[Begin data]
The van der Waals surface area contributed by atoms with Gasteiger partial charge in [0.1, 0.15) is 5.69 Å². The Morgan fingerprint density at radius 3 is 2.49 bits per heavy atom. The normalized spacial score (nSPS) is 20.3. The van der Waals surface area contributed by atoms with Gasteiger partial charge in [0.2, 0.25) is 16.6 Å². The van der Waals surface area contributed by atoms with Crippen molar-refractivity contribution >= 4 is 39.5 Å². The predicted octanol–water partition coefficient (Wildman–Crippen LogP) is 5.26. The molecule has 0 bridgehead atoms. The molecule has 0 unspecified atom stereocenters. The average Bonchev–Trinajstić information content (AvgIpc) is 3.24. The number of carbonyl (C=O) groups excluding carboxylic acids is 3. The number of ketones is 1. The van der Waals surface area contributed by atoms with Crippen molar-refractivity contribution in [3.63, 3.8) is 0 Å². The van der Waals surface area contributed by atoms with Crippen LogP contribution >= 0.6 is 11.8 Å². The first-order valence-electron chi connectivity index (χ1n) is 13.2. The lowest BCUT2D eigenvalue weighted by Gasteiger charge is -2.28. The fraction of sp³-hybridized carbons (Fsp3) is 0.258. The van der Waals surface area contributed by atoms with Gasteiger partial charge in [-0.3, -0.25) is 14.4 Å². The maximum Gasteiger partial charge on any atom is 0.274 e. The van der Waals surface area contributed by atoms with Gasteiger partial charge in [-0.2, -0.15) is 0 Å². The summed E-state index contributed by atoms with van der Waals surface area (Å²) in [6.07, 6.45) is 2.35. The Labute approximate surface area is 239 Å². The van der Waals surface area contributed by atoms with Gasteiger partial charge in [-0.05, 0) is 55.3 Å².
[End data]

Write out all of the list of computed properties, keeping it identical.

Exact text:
The van der Waals surface area contributed by atoms with Gasteiger partial charge in [0.1, 0.15) is 5.69 Å². The Morgan fingerprint density at radius 3 is 2.49 bits per heavy atom. The normalized spacial score (nSPS) is 20.3. The van der Waals surface area contributed by atoms with Gasteiger partial charge in [0.2, 0.25) is 16.6 Å². The van der Waals surface area contributed by atoms with Crippen molar-refractivity contribution >= 4 is 39.5 Å². The predicted octanol–water partition coefficient (Wildman–Crippen LogP) is 5.26. The molecule has 0 bridgehead atoms. The molecule has 0 unspecified atom stereocenters. The average Bonchev–Trinajstić information content (AvgIpc) is 3.24. The number of carbonyl (C=O) groups excluding carboxylic acids is 3. The number of ketones is 1. The van der Waals surface area contributed by atoms with Crippen molar-refractivity contribution in [3.63, 3.8) is 0 Å². The van der Waals surface area contributed by atoms with Crippen LogP contribution >= 0.6 is 11.8 Å². The first-order valence-electron chi connectivity index (χ1n) is 13.2. The lowest BCUT2D eigenvalue weighted by Gasteiger charge is -2.28. The fraction of sp³-hybridized carbons (Fsp3) is 0.258. The van der Waals surface area contributed by atoms with Gasteiger partial charge in [-0.3, -0.25) is 14.4 Å². The maximum Gasteiger partial charge on any atom is 0.274 e. The van der Waals surface area contributed by atoms with Gasteiger partial charge in [-0.2, -0.15) is 0 Å². The summed E-state index contributed by atoms with van der Waals surface area (Å²) in [6.07, 6.45) is 2.35. The Labute approximate surface area is 239 Å². The van der Waals surface area contributed by atoms with Gasteiger partial charge in [-0.05, 0) is 55.3 Å².